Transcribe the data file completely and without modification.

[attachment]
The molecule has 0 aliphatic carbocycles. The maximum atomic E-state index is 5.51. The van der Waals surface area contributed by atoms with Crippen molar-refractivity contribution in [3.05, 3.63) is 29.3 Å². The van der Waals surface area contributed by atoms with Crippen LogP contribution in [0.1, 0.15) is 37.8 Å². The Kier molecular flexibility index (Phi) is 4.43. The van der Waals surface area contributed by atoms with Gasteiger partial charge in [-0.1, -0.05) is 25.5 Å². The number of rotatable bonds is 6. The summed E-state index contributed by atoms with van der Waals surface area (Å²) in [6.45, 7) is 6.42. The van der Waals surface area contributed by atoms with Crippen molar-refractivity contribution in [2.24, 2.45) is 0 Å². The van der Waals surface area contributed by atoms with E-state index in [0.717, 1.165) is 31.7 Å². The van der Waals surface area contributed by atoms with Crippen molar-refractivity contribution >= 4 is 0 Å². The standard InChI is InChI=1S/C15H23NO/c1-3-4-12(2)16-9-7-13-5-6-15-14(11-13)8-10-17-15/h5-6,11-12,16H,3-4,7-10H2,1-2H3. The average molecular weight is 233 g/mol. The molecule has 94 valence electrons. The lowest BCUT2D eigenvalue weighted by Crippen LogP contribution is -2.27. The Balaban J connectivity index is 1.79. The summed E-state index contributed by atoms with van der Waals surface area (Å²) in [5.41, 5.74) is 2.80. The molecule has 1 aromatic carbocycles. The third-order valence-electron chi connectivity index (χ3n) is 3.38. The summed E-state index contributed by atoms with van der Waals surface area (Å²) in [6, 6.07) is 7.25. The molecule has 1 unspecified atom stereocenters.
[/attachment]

The molecule has 0 aliphatic carbocycles. The maximum atomic E-state index is 5.51. The van der Waals surface area contributed by atoms with Crippen molar-refractivity contribution in [3.05, 3.63) is 29.3 Å². The van der Waals surface area contributed by atoms with Crippen LogP contribution in [0.1, 0.15) is 37.8 Å². The Kier molecular flexibility index (Phi) is 4.43. The van der Waals surface area contributed by atoms with Gasteiger partial charge in [-0.1, -0.05) is 25.5 Å². The number of rotatable bonds is 6. The summed E-state index contributed by atoms with van der Waals surface area (Å²) in [6.45, 7) is 6.42. The van der Waals surface area contributed by atoms with Crippen molar-refractivity contribution in [2.24, 2.45) is 0 Å². The van der Waals surface area contributed by atoms with E-state index in [0.717, 1.165) is 31.7 Å². The van der Waals surface area contributed by atoms with Crippen molar-refractivity contribution >= 4 is 0 Å². The standard InChI is InChI=1S/C15H23NO/c1-3-4-12(2)16-9-7-13-5-6-15-14(11-13)8-10-17-15/h5-6,11-12,16H,3-4,7-10H2,1-2H3. The average molecular weight is 233 g/mol. The molecule has 94 valence electrons. The lowest BCUT2D eigenvalue weighted by Crippen LogP contribution is -2.27. The Balaban J connectivity index is 1.79. The summed E-state index contributed by atoms with van der Waals surface area (Å²) in [5.41, 5.74) is 2.80. The molecule has 1 aromatic carbocycles. The third-order valence-electron chi connectivity index (χ3n) is 3.38. The summed E-state index contributed by atoms with van der Waals surface area (Å²) in [6, 6.07) is 7.25. The molecule has 1 unspecified atom stereocenters.